It would be nice to know how and why aggression occurs. It would give us better insight into everything from international war to schoolyard bullying. New research in mice suggests that estrogen may be more important than testosterone in modulating aggressive behavior, and that sex and aggression may be intimately connected.
A Caltech research group led by David J. Anderson (who also studies aggression in fruit flies) started by identifying a set of neurons in the hypothalamus of mouse brains that are active during social behaviors. Specifically, those neurons are found in the ventromedial hypothalamus, which means they're near the bottom (ventral) and interior (medial) surfaces of the hypothalamus.
The hypothalamus, which is contained in the brains of all vertebrate species, is involved in a wide variety of functions, from regulating circadian rhythms and thirst to modulating anti-predator defense and parenting behaviors. It's therefore not surprising that the mouse hypothalamus is active during social encounters, both between two males and between males and females.
But rather than be content that this cluster of neurons was affiliated with social behavior the researchers, led by research fellow Hyosang Lee, wanted to see whether there was a direct causal relationship between those brain cells and visible social behavior. After all, one important "unsolved problem in neuroscience," according to Anderson, is how the selection of overt behaviors is encoded in the brain.
Using a technique called optogenetics, the group used pulses of light directed through an electrode implanted in the brains of the mice to activate or inhibit those particular neurons. Indeed, they found that when they artificially activated hypothalamic brain cells, the male mice became more aggressive, even attacking females and toy mice. On the other hand, if they temporarily stopped the activity of those neurons, they could eliminate all aggression, even in the middle of a fight.
When they tried to activate those same cells in the brains of female mice, they weren't able to induce attack-related behaviors, but they did increase "social investigation." It isn't that female mice aren't capable of aggression, or that those cells aren't used for social behaviors in females, just that other cells must be somehow more important for female aggression.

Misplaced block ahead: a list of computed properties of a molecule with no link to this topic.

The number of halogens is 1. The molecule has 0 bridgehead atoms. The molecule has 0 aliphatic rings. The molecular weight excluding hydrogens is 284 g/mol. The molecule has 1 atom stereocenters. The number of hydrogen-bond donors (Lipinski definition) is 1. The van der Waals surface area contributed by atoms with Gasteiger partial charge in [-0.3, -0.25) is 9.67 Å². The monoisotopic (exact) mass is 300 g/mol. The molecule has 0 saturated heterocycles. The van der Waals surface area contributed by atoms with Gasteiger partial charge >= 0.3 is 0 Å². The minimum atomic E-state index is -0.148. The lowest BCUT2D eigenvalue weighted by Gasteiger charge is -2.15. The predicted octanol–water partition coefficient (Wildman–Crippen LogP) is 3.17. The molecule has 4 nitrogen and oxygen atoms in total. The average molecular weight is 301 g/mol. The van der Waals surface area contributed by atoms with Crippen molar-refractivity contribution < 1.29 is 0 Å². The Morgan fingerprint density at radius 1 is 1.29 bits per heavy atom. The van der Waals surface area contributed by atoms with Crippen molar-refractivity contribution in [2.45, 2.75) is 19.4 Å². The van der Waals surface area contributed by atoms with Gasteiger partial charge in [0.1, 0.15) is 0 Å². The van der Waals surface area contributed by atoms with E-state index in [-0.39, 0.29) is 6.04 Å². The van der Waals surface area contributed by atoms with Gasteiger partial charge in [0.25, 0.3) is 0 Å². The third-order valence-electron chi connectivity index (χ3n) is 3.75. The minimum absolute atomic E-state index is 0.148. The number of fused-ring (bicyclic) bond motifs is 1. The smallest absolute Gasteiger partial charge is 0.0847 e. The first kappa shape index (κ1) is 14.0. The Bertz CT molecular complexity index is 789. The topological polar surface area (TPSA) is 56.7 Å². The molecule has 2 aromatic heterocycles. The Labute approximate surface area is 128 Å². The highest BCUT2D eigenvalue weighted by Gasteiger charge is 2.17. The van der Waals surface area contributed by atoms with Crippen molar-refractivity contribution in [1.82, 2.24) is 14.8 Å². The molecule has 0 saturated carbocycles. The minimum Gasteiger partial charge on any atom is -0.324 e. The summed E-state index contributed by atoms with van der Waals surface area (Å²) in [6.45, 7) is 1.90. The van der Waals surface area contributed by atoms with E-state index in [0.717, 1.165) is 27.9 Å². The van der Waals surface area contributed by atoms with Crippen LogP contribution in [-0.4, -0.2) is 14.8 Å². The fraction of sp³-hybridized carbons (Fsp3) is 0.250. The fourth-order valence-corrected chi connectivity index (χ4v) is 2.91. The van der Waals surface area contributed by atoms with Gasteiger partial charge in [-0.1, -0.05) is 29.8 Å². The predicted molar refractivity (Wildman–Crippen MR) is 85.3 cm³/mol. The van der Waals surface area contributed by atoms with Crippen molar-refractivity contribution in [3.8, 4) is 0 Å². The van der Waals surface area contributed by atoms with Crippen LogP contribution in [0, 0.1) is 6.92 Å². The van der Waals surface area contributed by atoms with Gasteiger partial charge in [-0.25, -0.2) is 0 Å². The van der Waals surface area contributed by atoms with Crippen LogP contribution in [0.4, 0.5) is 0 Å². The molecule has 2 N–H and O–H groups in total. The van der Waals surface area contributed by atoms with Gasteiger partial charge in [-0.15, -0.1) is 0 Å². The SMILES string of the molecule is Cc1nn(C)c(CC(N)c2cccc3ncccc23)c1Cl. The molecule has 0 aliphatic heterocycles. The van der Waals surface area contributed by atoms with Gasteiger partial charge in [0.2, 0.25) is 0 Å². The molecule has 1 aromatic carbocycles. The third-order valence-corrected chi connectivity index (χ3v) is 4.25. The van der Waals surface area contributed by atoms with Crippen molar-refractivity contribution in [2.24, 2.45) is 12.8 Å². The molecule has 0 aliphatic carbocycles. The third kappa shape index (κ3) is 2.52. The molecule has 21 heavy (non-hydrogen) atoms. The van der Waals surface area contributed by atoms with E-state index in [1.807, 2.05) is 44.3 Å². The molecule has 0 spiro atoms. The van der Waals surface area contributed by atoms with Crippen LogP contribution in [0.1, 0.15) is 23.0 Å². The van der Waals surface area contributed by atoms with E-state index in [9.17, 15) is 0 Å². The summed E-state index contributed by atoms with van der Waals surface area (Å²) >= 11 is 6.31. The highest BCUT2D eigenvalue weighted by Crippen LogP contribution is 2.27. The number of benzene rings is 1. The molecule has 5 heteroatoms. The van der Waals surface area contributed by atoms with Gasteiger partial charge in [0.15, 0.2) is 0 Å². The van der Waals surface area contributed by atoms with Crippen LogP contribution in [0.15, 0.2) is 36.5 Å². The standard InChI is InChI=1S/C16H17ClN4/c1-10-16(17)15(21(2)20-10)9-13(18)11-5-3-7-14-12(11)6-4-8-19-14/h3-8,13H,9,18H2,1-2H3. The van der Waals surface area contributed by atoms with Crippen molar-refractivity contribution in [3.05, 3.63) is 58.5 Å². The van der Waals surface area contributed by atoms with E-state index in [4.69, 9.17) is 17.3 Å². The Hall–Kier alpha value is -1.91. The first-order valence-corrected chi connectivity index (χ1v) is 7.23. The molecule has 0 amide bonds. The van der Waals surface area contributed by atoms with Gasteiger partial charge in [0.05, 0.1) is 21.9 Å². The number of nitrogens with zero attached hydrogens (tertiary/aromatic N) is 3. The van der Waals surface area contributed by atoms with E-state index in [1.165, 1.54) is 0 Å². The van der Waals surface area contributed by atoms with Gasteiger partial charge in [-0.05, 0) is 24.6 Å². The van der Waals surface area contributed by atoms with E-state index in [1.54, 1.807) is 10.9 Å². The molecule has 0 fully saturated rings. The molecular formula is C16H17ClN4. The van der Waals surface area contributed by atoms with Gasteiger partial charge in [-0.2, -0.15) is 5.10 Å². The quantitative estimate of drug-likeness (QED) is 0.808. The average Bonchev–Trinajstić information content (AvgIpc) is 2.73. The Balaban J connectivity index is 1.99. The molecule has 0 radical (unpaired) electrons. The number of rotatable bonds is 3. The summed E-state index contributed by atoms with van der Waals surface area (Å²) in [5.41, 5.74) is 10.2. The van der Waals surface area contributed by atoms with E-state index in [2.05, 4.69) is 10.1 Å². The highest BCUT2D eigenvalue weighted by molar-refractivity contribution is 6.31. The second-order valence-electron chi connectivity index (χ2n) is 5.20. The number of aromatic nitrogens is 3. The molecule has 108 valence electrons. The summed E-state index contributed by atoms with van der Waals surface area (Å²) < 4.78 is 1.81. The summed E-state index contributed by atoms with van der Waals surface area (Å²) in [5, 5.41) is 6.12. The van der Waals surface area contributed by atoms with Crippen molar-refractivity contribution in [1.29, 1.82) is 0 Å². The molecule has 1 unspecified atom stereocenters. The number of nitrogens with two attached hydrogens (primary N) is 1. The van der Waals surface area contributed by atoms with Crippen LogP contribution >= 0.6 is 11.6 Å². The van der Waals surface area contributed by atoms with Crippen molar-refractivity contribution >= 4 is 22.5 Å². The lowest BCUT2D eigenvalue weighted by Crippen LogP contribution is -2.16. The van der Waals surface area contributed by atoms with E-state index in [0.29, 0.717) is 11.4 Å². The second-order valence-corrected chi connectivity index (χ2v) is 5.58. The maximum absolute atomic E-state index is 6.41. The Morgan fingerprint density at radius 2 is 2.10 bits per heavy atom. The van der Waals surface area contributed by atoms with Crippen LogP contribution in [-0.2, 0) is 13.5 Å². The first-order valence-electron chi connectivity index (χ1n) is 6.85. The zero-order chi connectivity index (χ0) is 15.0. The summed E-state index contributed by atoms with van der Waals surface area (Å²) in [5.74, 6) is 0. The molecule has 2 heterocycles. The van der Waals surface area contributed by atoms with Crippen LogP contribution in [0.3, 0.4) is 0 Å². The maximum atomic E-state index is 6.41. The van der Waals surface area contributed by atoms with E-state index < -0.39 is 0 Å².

What the researchers identified a cluster of cells directly responsible for aggression in males is interesting to be sure, but what's more interesting is just how those cells work.
For one thing, the neurons – which initiate attack behaviors in males but not females – have specialized receptors for binding to estrogen. While the nuances of the relationship between the hormone estrogen and the neurobiology of those cells are still not entirely understood, the finding adds to a growing pile of evidence that estrogen plays a key role in guiding male aggression.
If that wasn't enough to make you sit up and take notice, the estrogen-sensitive neurons of the male hypothalamus have another curious feature. It's not as if these cells act as an on-off switch, such that when activated they promote aggression, and when inhibited they stop attacks from occurring. Instead, they're more like volume control knobs.
When the researchers used their optogenetic techniques to create a high level of activation, as if they were turning the volume all the way up to 11, the mice launched their attack behaviors. But when they activated those cells only weakly, if the volume knob was set to just 1 or 2 or 3, the males instead initiated mating-related behaviors. By fiddling with the knobs, the researchers could provoke their male mice to mount not just females, but also males, both intact and castrated.
By slowly increasing the strength of neural stimulation, the researchers were even able to switch the behavior of individual mice from sexual mounting to attack! Kissing becomes killing, humping becomes homicide (well, muricide, technically).
There were two important differences between the way these neurons responded to artificial stimulation for aggression and for mating. First, even though the researchers could invoke the males to attempt to mate with other males, the pair never actually proceeded to pelvic thrusting or ejaculation. Second, if the researchers inhibited those cells while male and female mice were already having sex, they didn't stop. That's contrary to the findings for aggression, since the researchers were able to artificially disrupt a fight.
What does it all mean? At the neurobiological level, it tells us that the level of activity in those neurons determines, at least in part, just what sort of social behavior is elicited.
It's easy to run away with endless speculations based on these findings, but it's worth taking a step back. For one thing, this work was done in mice, and there are plenty of reasons to suspect that mice are fairly unreliable as a model species when it comes to gaining better insight into our own. For another, the brain is perhaps the most complicated system in the known universe, and even the simplest behavior is the consequence of dizzying complexity.
Still, the finding further erodes the common views that aggression is controlled primarily by testosterone, and that estrogen is associated with more stereotypically feminine behaviors. Rather, estrogen is important both for males and for females, and is implicated in different types of social behavior. Could the same be true for humans? At least one thing is for certain: neurobiology is simply more complicated than the prevailing assumptions would lead you to believe.
Header image: Rama/Wikimedia Commons.